Mechanism to Therapy: Applying mechanism driven modelling to COVID-19 pathologies to accelerate therapeutic development for inflammatory disease.
- Project No: #OxKEN-2022/16
- Intake: OxKEN 2022
COVID-19 pathologies result from inappropriate inflammatory immune responses to the infection rather than the virus infection per say, leading to patient morbidity and mortality. Even for patients that recover from severe COVID infection long term COVID pathologies can persist having significant effects on well-being and capacity to work. Understanding the molecular and cellular mechanisms driving the interlinked pathological events in severe COVID-19 will help stratify patient treatment and provide new insights into novel potential therapeutic approaches for these patients including drug repurposing and timing of therapeutic delivery. In Oxford a large scale collaboration between investigators has led to the formation of the Oxford COMBAT dataset that contains deep phenotyping on COVID-19 patients including tracking clinical parameters with scRNAseq, ATACseq, genetics, high dimensional cytometry, antibody profiles, and functional assays. Although machine learning and topological data analytical based techniques have provided key insights from these datasets into disease mechanisms, translating these insights into new clinical treatments and novel patient stratification is more limited due the challenge of capturing time in datasets a key factor dictating clinical outcomes. Mathematical (ordinary and partial differential equations (ODE/PDE)) and computational (agent based models (ABM)) mechanistic simulations can be used to address temporal questions about how pathways identified from high dimensional data analysis impact on human pathology.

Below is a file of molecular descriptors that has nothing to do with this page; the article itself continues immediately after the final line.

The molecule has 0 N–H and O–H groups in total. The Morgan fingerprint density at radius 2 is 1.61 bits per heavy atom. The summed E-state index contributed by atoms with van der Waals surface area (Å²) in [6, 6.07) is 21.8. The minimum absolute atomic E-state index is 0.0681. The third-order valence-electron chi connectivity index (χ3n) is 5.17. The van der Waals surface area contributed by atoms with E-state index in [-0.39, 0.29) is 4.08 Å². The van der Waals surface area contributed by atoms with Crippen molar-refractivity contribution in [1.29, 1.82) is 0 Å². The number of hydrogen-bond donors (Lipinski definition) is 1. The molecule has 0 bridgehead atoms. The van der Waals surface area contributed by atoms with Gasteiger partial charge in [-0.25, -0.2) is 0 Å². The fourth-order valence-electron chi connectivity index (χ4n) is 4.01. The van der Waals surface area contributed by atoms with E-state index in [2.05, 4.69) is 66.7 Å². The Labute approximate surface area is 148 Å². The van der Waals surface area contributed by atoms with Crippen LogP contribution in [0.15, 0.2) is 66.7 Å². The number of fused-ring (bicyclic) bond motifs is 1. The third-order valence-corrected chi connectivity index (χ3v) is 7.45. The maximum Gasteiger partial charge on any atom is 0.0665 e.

Initial analysis of these datasets are consistent with changes to innate immune cell production and function, is different between mild and severe patients which correlates with change in iron and oxygen levels, the mechanisms driving these pathological events and how the intersection between different biological systems lead to severe outcomes is unclear. Based on analysis of the COMBAT datasets we hypothesise that interplay between hypoxia, iron metabolism, inflammatory cytokines and activation of complement drive a set of intersecting autocrine and paracrine inflammatory loops leading to emergence of immature neutrophils from the bone marrow and hyperinflammation driving damage to secondary tissues leading severe COVID symptoms and development of long term pathology. Mechanistic mathematical biology built on well understand molecular and cellular pathways will permit analysis of the contribution of individual pathways and how the intersections between these different cellular and molecular pathways can drive pathological autocrine and paracrine feedback loops. This will permit exploration of potential therapeutic approaches to complex disease pathologies.
In this PhD project we will bring together a team of mathematicians, immunologists and clinical expertise to address this key problem in a project with three key aims: 1) to develop multiple different mathematical models of individual inflammatory/pathological events (e.g. emergence of immature neutrophils), 2) to link model parameters in these models to the data from the COMBAT dataset, 3) analyse how the intersection between the different models might synergise to drive severe pathology.
This project will develop the mathematical models that can provide a basis for models to accelerate stratification of patients at higher risk of severe pathology and identify potential therapeutic combinations that can be applied to virtual clinical trials accelerating and de-risking clinical development of new therapies to prevent formation of long-term patient pathologies.
COVID-19, Mathematical Modelling, Systems Immunology, Inflammation
The student will gain training in computational and systems immunology including modelling methodologies and modelling tools including Matlab and other programming environments (e.g. Python or C++). The student will be undertaking an interdisciplinary project brining together mathematics, systems biology and immunology.
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